Whataburger Restaurants is facing a sexual harassment claim from the U.S. Equal Employment Opportunity Commission (EEOC). The lawsuit relates to the fast-food chain’s retaliation against a female manager at a location in Florida.
The manager claims that her superiors put pressure on her to only hire workers who were white. When she refused, according to the suit, the Whataburger chain wrongfully terminated her in retaliation for her refusal to engage in racially-biased hiring practices.
Whataburger continues to deny the allegations, saying that it is currently performing a thorough internal investigation about what occurred. A representative for the chain said, “We value diversity in our teams and proudly employ family members of all races.” The burger chain says that 75 percent of its employee population has identified itself to be “non-white.”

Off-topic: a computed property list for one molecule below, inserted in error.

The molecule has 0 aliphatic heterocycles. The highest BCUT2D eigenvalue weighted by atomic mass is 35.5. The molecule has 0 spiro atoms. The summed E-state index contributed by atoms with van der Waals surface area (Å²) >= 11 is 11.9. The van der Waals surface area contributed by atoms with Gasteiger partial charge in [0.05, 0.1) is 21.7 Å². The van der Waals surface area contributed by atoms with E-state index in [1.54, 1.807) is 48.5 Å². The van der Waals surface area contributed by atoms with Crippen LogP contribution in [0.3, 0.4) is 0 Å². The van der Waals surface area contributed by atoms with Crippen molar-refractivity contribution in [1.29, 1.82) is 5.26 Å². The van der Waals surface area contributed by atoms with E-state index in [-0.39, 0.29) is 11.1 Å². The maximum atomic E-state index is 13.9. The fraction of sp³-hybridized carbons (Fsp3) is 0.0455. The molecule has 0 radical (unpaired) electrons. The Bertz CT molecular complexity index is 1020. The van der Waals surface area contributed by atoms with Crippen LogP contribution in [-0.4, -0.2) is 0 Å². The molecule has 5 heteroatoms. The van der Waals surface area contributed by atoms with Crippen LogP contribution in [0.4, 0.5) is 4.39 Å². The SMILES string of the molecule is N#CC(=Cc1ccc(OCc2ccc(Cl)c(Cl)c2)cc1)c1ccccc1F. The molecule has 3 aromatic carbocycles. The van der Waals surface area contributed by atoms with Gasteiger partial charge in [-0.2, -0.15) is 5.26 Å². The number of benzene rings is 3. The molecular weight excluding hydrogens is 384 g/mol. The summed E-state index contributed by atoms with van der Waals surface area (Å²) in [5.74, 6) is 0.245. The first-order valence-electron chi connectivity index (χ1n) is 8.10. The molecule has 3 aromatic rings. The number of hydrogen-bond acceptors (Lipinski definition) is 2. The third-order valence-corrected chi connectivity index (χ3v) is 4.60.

The EEOC is pursuing a permanent injunction against Whataburger, which would force the burger chain to pay the woman financial damages in lost pay. It’s also seeking to force Whataburger to create policies that will protect future employees from being retaliated against if they do not engage in racist hiring practices.
The director of the EEOC’s Miami offices said to reporters, “Employees who oppose unlawful practices should feel secure in exercising that right.” One of the primary employment protections that all U.S. employees enjoy is freedom from retaliation for refusing to engage in unlawful behaviors.
If you are being pressured at your workplace to institute unlawful practices or engage in unlawful behavior, you can confidently refuse. If you suffer retaliation from your superiors as a result, you will be well within your right to lodge an employment law complaint against your company.
Source: My San Antonio, “U.S. EEOC sues Whataburger for allegedly discriminating against blacks in hiring,” Joshua Fechter, Sep. 26, 2017